when I realised this important difference I also realised it is sad that we discuss “Purpose” so much, but spend so little time on “Meaning”. I wonder if this is where so much of management and leadership goes wrong?
So why was there a problem with purpose?
The second part of the problem was about timing – or rather what things could change over time, and what would not.
So what stopped us defining “purpose” in the same way as they defined “Meaningful”?
Again, the more I listened to them, the more I realised that they realised that how they reached their customers today was not necessarily going to be how they helped their customers and “went to market” in the future. Winning today, knowing we are winning, was relatively easy to understand. Their routes to market, how they would find their customers, how that work would be funded, and where they helped their customers, would all change. Of course this is an issue for many organisations and I have seen it several times. What we want to achieve stays teh same, but how we achieve it differs.
The fundamentals of “why” they helped their customers would also be persistent. The “Why we believe this is the right way to help our customers” was very consistent and persistent.
Defining purpose as what they do, how who they help and why.
This is where the problem with the definition of a simplistic Purpose (or mission) statement lies. It was easy to define what organisations “do” today, but what is more fundamental was defining how it changed the lives of the their customers and people they worked with, for the long term and for the better.
So, by defining “Purpose” in the same sense of a mission statement, and using that as a future statement, the LONGER TERM, FUTURE mission or purpose of the organisation would be clearer to state.
Meaning, is much more about today. By thinking about what is meaningful, TODAY, the problem changes to a) Making sure that work is meaningful. b) Making sure that a real difference is being made. c) Making sure that they have in place the support mechanisms that help the front line staff deliver meaningful services.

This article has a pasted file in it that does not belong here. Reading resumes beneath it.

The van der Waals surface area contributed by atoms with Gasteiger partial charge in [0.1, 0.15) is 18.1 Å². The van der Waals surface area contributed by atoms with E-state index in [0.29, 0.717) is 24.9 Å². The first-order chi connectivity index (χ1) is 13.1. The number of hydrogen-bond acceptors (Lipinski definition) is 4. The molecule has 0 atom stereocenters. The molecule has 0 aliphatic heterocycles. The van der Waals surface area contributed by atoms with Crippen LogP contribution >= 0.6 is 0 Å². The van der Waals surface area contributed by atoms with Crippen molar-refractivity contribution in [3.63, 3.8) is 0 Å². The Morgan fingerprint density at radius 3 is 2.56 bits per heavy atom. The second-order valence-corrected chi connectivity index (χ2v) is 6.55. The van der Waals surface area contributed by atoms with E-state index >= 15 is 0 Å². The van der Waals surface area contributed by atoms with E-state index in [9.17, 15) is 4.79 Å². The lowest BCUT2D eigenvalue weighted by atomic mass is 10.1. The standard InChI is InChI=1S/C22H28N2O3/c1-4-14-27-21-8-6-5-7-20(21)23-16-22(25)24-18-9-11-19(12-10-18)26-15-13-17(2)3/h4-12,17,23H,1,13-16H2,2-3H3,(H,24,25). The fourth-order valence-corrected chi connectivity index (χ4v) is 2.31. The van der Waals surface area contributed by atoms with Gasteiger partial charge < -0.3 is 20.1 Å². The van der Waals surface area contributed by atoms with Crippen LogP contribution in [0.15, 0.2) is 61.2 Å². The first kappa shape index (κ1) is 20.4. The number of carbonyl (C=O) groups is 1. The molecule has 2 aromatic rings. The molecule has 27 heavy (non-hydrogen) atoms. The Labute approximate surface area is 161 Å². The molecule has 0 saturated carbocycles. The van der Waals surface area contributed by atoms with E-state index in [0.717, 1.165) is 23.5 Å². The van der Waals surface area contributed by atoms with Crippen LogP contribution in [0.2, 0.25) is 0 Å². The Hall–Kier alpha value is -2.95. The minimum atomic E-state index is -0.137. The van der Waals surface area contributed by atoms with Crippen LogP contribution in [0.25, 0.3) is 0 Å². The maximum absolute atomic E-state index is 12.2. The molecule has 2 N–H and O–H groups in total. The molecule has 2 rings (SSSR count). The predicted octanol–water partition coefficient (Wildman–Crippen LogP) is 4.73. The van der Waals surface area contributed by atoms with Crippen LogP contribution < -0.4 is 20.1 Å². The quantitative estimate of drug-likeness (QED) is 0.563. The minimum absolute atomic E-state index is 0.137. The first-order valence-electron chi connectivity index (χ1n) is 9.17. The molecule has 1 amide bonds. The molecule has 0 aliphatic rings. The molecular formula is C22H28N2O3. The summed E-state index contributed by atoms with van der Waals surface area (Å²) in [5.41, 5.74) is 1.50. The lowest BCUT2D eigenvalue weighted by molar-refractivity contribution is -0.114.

This turns purpose into meaning-full action: action that is full of meaning
Meaningful work today helps to achieve the ultimate purpose or mission. Lose that meaning, (anywhere in the organisation) and the purpose is also lost because it becomes empty (not full) words.
Reframing purpose statements to include meaning, today
So, what it appears to help by having a three part statement. Three parts that covered:
- “Meaningful work today”, working in the here and now,
- About “Purpose/mission” in the future, why they were heading where they were heading, and
- Their fundamental beliefs about “how they would help” changes come about.
What I like about having three parts, that explicitly include “meaning today”, is that it is a much more tangible set of statements than your usual glib, wildly aspirational mission or purpose statement. It goes further (yet is nearer) because it explains why what you do today helps to deliver where you want to be.
Where does this apply – everywhere.
My current clients might recognise themselves in this, but it was not written about them or because of them. It applies to many organisations I have worked with: Public sector organisations, call centres in insurance companies, charities, consultants, manufacturing companies, everyone.
In fact I think this issue of making sure work is meaningful (meaning-full) as well as purposeful (purpose-full) is universal.
We need to build it into both how we lead and how we manage, so that leadership and management and purposeful (purpose-full) and meaningful (meaning-full) as well.